Presidential spokesperson İbrahim Kalın said Thursday that the United States should stop letting the extradition of Fethullah Gülen be a problem between Turkey and the US.
Speaking to A Haber news channel, Kalın said the extradition of the leader of the FETÖ terrorist organization, Fethullah Gülen, was not a new development and it had been on the table for about one and a half years.
"It is enough for an individual to be extradited if he is warranted as suspect in a case. The testimony of the Chief of Staff's aide clearly shows that they (FETO terror group) are behind this coup attempt. Even Gülen himself said that 'someone who loves us might be among those conducted the coup," Kalın said.
The spokesperson signaled that if the U.S. fails to extradite Gülen, Turkey will start to respond to extradition demands from the US with a reciprocal principle.
Ankara had submitted an official request for Gülen's extradition to the U.S. on Wednesday. White House later said the Justice Department and other U.S. agencies were now reviewing the documents and will take action in accordance with a decades-long extradition treaty between the two countries with respect to the extradition of criminals.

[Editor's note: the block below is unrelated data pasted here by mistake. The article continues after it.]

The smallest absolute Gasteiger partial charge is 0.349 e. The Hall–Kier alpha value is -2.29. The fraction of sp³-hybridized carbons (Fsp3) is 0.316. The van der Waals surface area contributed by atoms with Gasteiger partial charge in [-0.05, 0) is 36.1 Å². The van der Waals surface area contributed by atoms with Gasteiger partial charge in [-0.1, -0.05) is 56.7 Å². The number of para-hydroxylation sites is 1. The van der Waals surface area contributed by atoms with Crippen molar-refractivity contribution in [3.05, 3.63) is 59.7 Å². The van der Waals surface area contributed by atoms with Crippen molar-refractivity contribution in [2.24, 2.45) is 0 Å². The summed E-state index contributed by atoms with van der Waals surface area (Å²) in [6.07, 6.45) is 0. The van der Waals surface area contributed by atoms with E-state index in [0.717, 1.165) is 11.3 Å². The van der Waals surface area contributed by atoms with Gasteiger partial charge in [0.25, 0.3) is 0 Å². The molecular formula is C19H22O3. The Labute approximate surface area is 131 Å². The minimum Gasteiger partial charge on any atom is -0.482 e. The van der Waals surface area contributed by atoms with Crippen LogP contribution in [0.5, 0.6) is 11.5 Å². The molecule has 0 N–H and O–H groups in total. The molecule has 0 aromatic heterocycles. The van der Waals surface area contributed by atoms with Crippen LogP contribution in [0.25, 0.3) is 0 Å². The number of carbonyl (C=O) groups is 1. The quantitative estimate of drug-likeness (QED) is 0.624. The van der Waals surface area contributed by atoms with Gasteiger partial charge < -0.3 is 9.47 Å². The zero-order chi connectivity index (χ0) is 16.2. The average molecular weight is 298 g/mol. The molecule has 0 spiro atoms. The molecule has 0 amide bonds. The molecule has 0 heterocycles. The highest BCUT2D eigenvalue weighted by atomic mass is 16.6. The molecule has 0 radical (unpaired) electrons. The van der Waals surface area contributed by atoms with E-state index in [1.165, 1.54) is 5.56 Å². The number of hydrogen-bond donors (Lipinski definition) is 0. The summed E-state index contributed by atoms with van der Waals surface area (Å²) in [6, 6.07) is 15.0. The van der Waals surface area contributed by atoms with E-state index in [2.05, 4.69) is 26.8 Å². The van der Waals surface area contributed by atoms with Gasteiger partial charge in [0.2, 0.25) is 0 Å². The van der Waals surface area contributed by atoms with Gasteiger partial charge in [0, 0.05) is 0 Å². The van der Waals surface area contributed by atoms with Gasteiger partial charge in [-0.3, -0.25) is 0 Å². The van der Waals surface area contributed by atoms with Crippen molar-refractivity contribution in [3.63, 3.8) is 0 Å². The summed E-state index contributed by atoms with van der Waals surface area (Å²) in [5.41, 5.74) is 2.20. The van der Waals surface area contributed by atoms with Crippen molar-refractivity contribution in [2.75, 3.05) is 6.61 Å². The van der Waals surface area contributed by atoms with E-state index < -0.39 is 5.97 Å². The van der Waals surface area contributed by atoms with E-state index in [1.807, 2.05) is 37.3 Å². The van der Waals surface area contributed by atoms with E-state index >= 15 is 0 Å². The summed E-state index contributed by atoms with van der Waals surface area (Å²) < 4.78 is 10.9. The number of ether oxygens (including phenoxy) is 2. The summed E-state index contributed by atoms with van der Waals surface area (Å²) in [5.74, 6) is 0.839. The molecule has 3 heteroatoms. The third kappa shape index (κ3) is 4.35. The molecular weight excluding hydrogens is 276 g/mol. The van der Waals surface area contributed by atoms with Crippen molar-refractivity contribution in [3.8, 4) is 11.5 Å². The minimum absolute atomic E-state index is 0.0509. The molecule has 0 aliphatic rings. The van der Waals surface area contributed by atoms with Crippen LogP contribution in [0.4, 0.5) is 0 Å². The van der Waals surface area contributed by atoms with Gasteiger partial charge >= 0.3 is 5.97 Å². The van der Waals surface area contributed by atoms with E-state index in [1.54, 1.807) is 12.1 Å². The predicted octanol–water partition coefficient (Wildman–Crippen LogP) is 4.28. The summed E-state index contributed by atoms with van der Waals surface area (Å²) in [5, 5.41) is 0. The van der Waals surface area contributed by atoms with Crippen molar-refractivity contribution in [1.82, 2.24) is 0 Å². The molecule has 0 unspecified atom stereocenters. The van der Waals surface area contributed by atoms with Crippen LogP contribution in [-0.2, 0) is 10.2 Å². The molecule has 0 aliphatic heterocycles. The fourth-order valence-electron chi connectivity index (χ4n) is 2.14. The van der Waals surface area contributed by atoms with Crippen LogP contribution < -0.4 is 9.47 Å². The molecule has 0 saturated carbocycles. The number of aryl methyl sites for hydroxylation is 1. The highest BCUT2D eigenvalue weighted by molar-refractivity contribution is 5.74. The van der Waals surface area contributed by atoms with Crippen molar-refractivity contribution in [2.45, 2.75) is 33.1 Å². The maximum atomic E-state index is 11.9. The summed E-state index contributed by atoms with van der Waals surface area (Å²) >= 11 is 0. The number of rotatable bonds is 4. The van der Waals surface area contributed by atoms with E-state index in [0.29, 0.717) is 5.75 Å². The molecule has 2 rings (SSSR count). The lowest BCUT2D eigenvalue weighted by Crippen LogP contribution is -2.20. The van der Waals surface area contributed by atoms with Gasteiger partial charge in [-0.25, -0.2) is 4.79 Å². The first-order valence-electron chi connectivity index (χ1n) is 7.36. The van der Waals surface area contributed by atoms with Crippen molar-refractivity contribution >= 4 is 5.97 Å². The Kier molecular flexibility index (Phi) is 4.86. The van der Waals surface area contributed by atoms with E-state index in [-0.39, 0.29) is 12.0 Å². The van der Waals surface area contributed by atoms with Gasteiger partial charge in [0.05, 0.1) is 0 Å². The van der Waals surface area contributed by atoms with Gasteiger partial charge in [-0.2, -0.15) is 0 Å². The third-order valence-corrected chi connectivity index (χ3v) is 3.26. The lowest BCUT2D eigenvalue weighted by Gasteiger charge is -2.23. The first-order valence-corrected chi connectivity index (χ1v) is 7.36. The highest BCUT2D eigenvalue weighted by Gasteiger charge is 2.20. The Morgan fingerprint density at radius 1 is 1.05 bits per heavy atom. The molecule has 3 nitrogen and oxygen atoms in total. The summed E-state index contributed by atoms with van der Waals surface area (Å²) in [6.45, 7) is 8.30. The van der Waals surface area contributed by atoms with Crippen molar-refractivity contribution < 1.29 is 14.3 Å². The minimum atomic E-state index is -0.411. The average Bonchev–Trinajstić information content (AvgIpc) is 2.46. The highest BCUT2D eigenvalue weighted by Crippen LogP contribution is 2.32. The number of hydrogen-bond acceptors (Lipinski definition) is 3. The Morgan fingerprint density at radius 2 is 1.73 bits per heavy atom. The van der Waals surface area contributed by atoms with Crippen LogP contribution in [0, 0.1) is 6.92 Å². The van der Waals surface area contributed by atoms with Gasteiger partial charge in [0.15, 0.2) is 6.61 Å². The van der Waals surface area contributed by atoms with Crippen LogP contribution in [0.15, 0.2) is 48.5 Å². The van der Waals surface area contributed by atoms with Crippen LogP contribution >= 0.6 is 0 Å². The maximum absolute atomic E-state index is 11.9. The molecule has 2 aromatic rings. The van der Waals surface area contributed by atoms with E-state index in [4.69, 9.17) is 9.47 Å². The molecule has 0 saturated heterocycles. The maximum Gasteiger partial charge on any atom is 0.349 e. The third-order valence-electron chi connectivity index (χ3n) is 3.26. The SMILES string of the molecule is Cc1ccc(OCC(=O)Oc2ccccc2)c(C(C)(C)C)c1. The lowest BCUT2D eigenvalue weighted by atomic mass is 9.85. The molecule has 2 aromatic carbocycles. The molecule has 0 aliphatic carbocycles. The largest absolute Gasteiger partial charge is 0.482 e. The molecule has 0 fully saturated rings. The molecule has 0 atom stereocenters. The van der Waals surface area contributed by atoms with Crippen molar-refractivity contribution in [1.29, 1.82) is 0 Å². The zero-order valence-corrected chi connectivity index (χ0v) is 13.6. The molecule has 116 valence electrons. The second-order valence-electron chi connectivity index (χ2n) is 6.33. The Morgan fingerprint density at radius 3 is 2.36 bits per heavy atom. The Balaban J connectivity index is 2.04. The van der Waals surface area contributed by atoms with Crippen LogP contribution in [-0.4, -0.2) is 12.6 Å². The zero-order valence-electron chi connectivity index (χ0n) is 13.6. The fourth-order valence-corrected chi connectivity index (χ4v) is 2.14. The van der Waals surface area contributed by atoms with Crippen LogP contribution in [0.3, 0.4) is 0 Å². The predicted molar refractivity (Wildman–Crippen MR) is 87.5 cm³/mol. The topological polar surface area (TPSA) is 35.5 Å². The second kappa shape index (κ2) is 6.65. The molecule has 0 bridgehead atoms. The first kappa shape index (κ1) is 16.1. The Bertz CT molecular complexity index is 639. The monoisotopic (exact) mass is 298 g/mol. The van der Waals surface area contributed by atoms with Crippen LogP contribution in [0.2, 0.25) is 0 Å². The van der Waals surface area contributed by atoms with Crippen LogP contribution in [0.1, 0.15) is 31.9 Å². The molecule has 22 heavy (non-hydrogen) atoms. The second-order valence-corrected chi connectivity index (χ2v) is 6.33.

Military troops loyal to the government, along with police officers and millions of Turkish citizens, succeeded on Saturday morning in quelling an attempted coup, launched by a small military junta linked to FETÖ, which began mid-afternoon on Friday. At least 2,839 pro-coup members of the military, including 29 colonels and over 40 generals, were detained across Turkey, the Interior Ministry said on Saturday.
Turkey's top judicial body ordered the detention of 2,745 judges and prosecutors for links to the coup plotters on Saturday, while two members of the Constitutional Court were detained for involvement in the attempted coup.
As a result of the attempted coup, more than 200 people were killed, while over 1,500 people were injured. Some 104 pro-coup figures were also killed.